Web Site: These features relate to interactions with the company’s own Web site, whether on a computer or mobile device.
Website Tag: System provides a Web site tag that can be loaded into the client’s Web site and used to capture data about customer behaviors. The data must be associated with an individual identifier, although this may be anonymous (e.g. browser cookie, device ID).
Cookie Management: System can deploy and maintain Web browser cookies on the client’s own Web site and link the cookies to customer records in the CDP database.
Mobile Apps These features relate to interactions with applications running on mobile devices.
Ingestion SDK System provides a Software Development Kit (SDK) that can load data from a mobile app into the CDP data store.
Offline These features relate to interactions with offline data sources, such as direct mail and retail stores, where the primary identifier is name and postal address.
Postal Address Hygiene: System can clean, standardize, verify, and store corrected postal addresses.
Name/Address Match: System can find matches between different name/address records despite variations in spelling, missing data elements, etc. All matching records are linked to the same master ID.
Business to Business: These features relate to companies that sell primarily to other companies rather than consumers.
Account-level Data: System can maintain separate profiles for accounts (i.e., businesses) and for individuals within those accounts. Data for each account is stored only once, not copied onto the individual-level profiles. Selections, analytics, campaigns, and other system functions can combine data from both levels.
Lead-to-Account Match: System can associate individuals with businesses, using information such as company name, address, email domain, and telephone number. It can also create hierarchies among business records, such as parent/subsidiary or headquarters/branch relationships.
Analytics These features relate to analyzing customer data.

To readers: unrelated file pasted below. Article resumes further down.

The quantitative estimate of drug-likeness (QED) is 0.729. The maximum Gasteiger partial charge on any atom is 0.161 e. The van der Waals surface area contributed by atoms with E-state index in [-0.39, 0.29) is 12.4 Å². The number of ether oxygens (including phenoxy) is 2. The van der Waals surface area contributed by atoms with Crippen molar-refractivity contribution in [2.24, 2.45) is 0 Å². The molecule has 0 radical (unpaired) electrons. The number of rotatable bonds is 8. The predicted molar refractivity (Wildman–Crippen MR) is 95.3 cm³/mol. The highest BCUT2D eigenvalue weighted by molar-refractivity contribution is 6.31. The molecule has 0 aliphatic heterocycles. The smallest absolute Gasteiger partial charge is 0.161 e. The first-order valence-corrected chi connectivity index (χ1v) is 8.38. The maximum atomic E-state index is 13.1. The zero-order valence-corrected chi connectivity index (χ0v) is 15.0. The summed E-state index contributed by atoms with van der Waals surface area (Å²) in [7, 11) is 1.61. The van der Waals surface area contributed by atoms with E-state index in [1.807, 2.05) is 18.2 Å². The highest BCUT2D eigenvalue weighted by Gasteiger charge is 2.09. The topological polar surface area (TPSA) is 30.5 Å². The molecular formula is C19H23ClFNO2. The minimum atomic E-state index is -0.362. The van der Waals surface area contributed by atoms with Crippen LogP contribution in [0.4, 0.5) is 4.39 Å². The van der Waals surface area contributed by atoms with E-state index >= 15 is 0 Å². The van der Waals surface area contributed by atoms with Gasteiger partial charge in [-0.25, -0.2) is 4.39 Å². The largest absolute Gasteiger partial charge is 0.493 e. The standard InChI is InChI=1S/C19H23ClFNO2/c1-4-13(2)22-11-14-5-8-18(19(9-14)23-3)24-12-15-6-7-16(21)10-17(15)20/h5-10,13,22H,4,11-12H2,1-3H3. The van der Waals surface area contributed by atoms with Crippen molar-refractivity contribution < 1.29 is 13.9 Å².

End-User Segmentation: System interface lets non-technical users define segment extracts and automatically send these to other systems on a user-defined schedule. Selection rules and extracts can include any data in the unified customer profiles. Vendor assistance may be required to expose specific items and extracts may not be available in real time.
Manual Predictive: System provides tools for a data scientist or statistician to generate, deploy, and refresh custom predictive models. Connectors to external modeling systems such as SAS or R do not meet this requirement.
Automated Predictive: System lets business users generate, deploy, and refresh custom predictive models without involvement of a data scientist or statistician. Connectors to external systems do not meet this requirement.
Engagement These features relate to creating and selecting messages for customers. Delivery is usually done by an external system.
Dynamic Content: System can generate ready-to-deliver content using templates that select different items (text, images, offers, etc.) for different individuals based on fixed rules, predictive models, or both. Content may be sent to other systems for delivery.
Real Time Messages: System gives other systems real time message recommendations for a single customer via an API call, Webhook, or query. Messages may be product recommendations, sales offers, editorial content, marketing materials, etc. Recommendations are based on customer profiles in the CDP and may access data stored outside the CDP. They may draw on rules, predictive models, or both.
Multi-Step Campaigns: System can run campaigns with a sequence of messages sent over time. The messages may differ based on customer behavior during the campaign. Messages may be sent to other systems for delivery. Single-message campaigns do not meet this requirement, even if the system can direct customers from one campaign to another.
Multi-Channel Campaigns: Systems can run campaigns that include messages across multiple channels in the same campaign. Messages may be sent to other systems for delivery.
Cross-Campaign Arbitration: System can identify when the same customer is eligible for several campaigns and select the best message across all campaigns to deliver during one interaction, either batch or real time.